Thursday, November 06, 2008

Blog Action

Good news. One of the best bloggers around returns:

Problem of plenty - Random records of everyday life

I don’t remember the last time I did not do sufficient research before buying an electronic product. Anything more than Rs. 10,000 warrants you to read the numerous reviews, previews and stuff before zeroing-on a product. When it’s your hard-earned money, why not? Every penny matters. 

And so I decided to research, my own died-in-the-wool way, before buying an LCD TV. I’ve been fond of its clarity ever since I saw one some years back, and when my old TV started acting up, I know that was the blessing in disguise, and I knew what I’d have as its worthy successor. That is, until I started researching on the options. 

It’s like the coffee ad you see. Black or white? With or without sugar? With or without cream? Which blend? How much sugar? Piping hot or a little more tolerable? The list goes on, but then, the good thing about coffee is that you know what you want. And it doesn’t burn a hole in your already getting-leaner-everyday wallet.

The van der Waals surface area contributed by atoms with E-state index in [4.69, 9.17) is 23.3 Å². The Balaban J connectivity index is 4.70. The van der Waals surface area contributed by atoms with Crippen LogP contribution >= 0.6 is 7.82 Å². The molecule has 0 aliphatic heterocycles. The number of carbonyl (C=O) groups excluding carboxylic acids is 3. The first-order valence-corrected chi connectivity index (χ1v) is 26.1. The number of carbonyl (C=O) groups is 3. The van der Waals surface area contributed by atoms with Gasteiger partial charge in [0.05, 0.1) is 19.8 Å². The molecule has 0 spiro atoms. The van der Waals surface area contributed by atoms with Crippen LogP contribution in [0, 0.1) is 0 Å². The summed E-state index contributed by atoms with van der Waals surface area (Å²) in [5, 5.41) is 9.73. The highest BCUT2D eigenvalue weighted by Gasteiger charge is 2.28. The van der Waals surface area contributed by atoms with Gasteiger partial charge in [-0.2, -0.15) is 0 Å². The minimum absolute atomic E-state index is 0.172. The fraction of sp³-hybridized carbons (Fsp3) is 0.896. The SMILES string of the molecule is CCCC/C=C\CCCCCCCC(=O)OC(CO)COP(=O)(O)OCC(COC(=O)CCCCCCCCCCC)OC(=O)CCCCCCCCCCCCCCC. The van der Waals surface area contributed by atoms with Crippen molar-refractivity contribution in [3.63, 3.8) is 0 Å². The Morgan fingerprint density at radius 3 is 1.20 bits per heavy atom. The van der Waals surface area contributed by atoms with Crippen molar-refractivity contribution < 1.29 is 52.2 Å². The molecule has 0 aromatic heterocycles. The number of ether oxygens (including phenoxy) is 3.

The options are humungous when it comes to electronic products. First, there are a lot of reputed brands. Sony is costlier and probably more reputed, but does it justify the 10% extra money you put in? The marketing you learned back in the classroom clearly delineates products and positioning into two different things. In simpler terms, most products sold at a premium do not do real justice to the delta cost, but they are carefully ‘positioned’ that way by a sophisticated marketing team to give a 'sense' of extra ounce of quality. Doesn’t hurt if you manage to sell well, does it?